Scotland is home to some of the last remaining sites of irreplaceable West Atlantic oak forests, also known as the Scottish Rainforest, in Europe. This type of temperate rainforest is a breathtaking, rare and globally threatened habitat on the west coast. High rainfall and relatively mild temperatures provide the perfect conditions for some of the rarest bryophytes and lichens in the world. The diversity of these trees, boulders and canyons makes this rainforest internationally important.
Only 30,000 hectares of this rainforest remain in small and fragmented areas, which is only 2% of the Scottish forest area. Despite their isolation, these native forest areas are threatened by ash dieback, nitrogen pollution, invasive rhododendrons, and heavy overgrazing. Some areas have also been planted with non-native conifers.
Saving Morvern’s Rainforest, a £ 4.3 million landscape-scale partnership, aims to protect this rare habitat, create local jobs and promote ecotourism in the area. The project is currently being assessed for £ 2.6 million in EU support and this generous pledged contribution from NatureScot will reduce the funding gap to c. £ 300k. NatureScot’s donation must be approved by the EU grant system.
Redstart, Copyright Glyn Sellors, from the Surfbirds Galleries
This new multi-million pound project is entirely focused on the Morvern Peninsula in the highlands and, if successful, will improve and restore this unique Scottish rainforest. The peninsula’s island-like features mean that it is one of the best defended areas in Scotland, where rhododendrons can be eradicated on a large scale, pastureland managed and forests restored.
The project is focused on green recovery, restoring 850 hectares of native rainforest by removing invasive, non-native rhododendrons and planting an additional 100 hectares of new forest.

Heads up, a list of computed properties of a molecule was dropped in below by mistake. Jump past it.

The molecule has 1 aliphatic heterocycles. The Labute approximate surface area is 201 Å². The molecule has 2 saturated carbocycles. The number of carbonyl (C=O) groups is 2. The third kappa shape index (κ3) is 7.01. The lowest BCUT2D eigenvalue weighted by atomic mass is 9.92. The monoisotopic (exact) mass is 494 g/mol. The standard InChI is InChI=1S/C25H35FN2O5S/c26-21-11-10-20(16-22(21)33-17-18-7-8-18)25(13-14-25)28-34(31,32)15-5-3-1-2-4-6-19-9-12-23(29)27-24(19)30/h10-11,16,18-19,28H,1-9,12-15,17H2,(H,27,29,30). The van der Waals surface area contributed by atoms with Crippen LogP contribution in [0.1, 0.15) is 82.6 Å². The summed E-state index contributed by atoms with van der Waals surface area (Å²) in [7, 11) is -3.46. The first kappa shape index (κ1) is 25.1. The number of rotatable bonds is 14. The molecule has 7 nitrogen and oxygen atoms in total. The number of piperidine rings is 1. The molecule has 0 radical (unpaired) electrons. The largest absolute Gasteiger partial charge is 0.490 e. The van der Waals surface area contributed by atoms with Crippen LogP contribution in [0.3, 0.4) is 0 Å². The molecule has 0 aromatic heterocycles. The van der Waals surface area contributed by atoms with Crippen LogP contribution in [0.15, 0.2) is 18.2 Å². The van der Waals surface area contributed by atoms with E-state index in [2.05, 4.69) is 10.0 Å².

The project will create eight jobs and two internships as well as opportunities for volunteering and training. The partnership will work with the local community to set up a tree nursery, school program and rainforest festival.
This is a partnership project made possible through the Alliance for Scotland’s Rainforest. RSPB Scotland will work with Woodland Trust Scotland, NatureScot, the Scottish Wildlife Trust, Forest and Land Scotland, Plantlife Scotland, RBGE, Raleigh International and the Community Woodlands Association, as well as two local private owners, Ardtornish and Laudale.
Anne McCall, Director of RSPB Scotland said: “We thank NatureScot for their promised contribution to this important project. The Alliance for Scotland’s Rainforest is at the heart of nature conservation and we are proud to be part of this impressive partnership. The creation of local jobs and internships, as well as the development of a sustainable heritage are crucial aspects of the project that land managers and community partners are involved in to ensure the long-term success of the project. RSPB Scotland is optimistic about what this partnership can achieve. We are currently seeking support to fill the last remaining funding gap. Visit the Alliance for Scotland Rainforest website for more information. “
Francesca Osowska, CEO of NatureScot, said: “We are delighted to pledge £ 250,000 for this ambitious project to restore key areas of the Scottish rainforest on the Morvern Peninsula.
“NatureScot’s mission is to improve nature across Scotland. This project is a great example of that. The Scottish rainforest is of global importance and is home to a unique biodiversity. It is therefore important that we support urgent measures to protect and improve this valuable habitat.
“Not only does this type of investment provide a nature-based solution to climate change by sequestering carbon and helping meet the Scottish Government’s goals for forest creation, but it can also help ensure a green recovery from the pandemic by creating sustainable livelihoods on site.
“As a key member of the Alliance for the Scottish Rainforest, NatureScot will continue to work closely with our partners to bring the Scottish Rainforest back to life.”